Coronary Artery Bypass Surgery

Front view of heart with three bypass grafts.

Your coronary arteries are the vessels that carry blood to your heart muscle. If one or more of these arteries are blocked, blood can’t flow to the heart muscle. In this case, the heart muscle may die (heart attack) or become weakened and damaged and cause chest pain (angina). You may have shortness of breath, increasing tiredness (fatigue), leg swelling, or a run-down feeling. Coronary artery bypass surgery makes a path for blood to flow around a blockage. It helps reduce the risk for further damage to your heart caused by the lack of blood. It may also ease your symptoms of angina or shortness of breath. 

Getting ready for surgery

Prepare for the procedure as you have been instructed. In addition:

  • Be sure to tell your healthcare provider about all medicines you take. This includes over-the-counter medicines. It also includes herbs and other supplements. You may need to stop taking some or all of them before surgery as directed by your healthcare provider.

  • Follow any directions you are given for not eating or drinking before surgery.

Preparing the bypass graft

First, a healthy blood vessel (graft) is taken from another part of your body. Taking this graft usually doesn't affect blood flow in that body part. Often more than one blockage occurs. If you have more than one blockage, you may need more than one graft. Sometimes the doctors will do special ultrasound tests to look at the possible grafts before surgery. One or more of these blood vessels will be used for the graft:

  • The saphenous vein, which is located in the leg.

  • The radial artery, which is located by the wrist.

  • The internal thoracic (mammary) arteries, which are located in the chest wall. There are two internal thoracic arteries, one on each side of the chest. Typically, the left one is used, but sometimes both are used.

Reaching the heart

While one member of the bypass team is harvesting the graft or grafts, another member works to reach your heart. The provider makes an incision in your chest. Then he or she opens the breastbone (sternum) down the middle and pulls it apart. The breastbone is held open throughout surgery. This puts pressure on the nerves of the chest. This is why you may have soreness and muscle spasms in your chest, shoulders, and back during recovery.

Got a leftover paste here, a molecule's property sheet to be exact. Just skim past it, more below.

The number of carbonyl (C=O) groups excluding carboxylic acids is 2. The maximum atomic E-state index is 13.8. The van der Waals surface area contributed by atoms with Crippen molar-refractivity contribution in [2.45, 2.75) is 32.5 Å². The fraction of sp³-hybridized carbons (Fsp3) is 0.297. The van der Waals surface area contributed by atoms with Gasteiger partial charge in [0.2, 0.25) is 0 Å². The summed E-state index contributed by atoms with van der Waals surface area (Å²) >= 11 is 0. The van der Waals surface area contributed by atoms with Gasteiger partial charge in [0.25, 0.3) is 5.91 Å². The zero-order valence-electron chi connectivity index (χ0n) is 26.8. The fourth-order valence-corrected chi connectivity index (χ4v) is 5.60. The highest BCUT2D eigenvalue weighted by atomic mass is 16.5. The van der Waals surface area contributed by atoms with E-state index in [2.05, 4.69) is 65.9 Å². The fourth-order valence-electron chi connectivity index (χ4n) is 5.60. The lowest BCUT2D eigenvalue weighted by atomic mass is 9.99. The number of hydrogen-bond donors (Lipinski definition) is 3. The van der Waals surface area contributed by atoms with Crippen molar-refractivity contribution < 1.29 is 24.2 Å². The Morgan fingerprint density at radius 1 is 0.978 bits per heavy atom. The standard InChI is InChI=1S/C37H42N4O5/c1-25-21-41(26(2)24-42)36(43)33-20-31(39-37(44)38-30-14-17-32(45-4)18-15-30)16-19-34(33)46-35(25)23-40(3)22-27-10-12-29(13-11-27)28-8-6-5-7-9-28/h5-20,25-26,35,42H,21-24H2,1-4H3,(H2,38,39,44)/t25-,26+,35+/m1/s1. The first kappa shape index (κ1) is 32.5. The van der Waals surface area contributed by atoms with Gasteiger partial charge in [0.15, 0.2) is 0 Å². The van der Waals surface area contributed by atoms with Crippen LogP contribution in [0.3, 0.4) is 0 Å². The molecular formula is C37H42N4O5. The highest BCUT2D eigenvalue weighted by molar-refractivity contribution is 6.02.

Attaching the graft

A small opening is made in the coronary artery, past the blockage:

  • If a saphenous vein or radial artery is used, one end of the graft is sewn onto this opening. The other end is typically sewn on to the aorta. Neither the diseased artery nor the blockage is removed. If a stent is present, it is not removed either. This is because the stent will already have become a permanent part of the artery.

  • If the internal thoracic (mammary) artery is used, one end of the graft is sewn onto this opening. The other end is already attached to a branch of the aorta.

Finishing up

Once the graft has been attached, blood will start flowing through this new pathway to bypass the blockage. If you have multiple blockages, more than one bypass may be done. Then your breastbone is rejoined with wires. These wires will stay in your chest permanently. They rarely cause a problem. They are safe around microwaves and airport metal detectors. The incision is closed, and you are taken to the intensive care unit to begin your recovery.

Using a heart-lung machine

Coronary artery bypass surgery can be done with the heart still beating (off pump) or with the heart still (on pump.) Your surgery team can tell you more about which type of surgery you will have:

  • On-pump surgery. A machine does the work of your heart and lungs during surgery. Blood is circulated through a heart-lung machine. The machine supplies the blood with oxygen and pumps it back through the body. In these cases, the heart may be stopped temporarily before the graft is attached. Your own heart and lungs start working again after the bypass is completed.

  • Off-pump surgery. The heart-lung machine is not used and the heart is not stopped. This is sometimes called a "beating heart" procedure.

There are advantages and disadvantages to each technique. If you have a question about why your doctor is using one technique instead of the other, don't be afraid to ask.


Risks and complications

You and your surgeon can discuss the risks and possible complications of coronary artery bypass surgery. They may include:

  • Excessive bleeding. You may need a blood transfusion or a trip back to the operating room.

  • Infection of the incision sites

  • Lung infection (pneumonia)

  • Fast or irregular heartbeat. This is almost always temporary.

  • Nerve injury or muscle spasms

  • Breathing problems

  • Memory problems or confusion

  • Heart attack, stroke, or death

  • Damage to other parts or organs of your body because of problems with blood circulation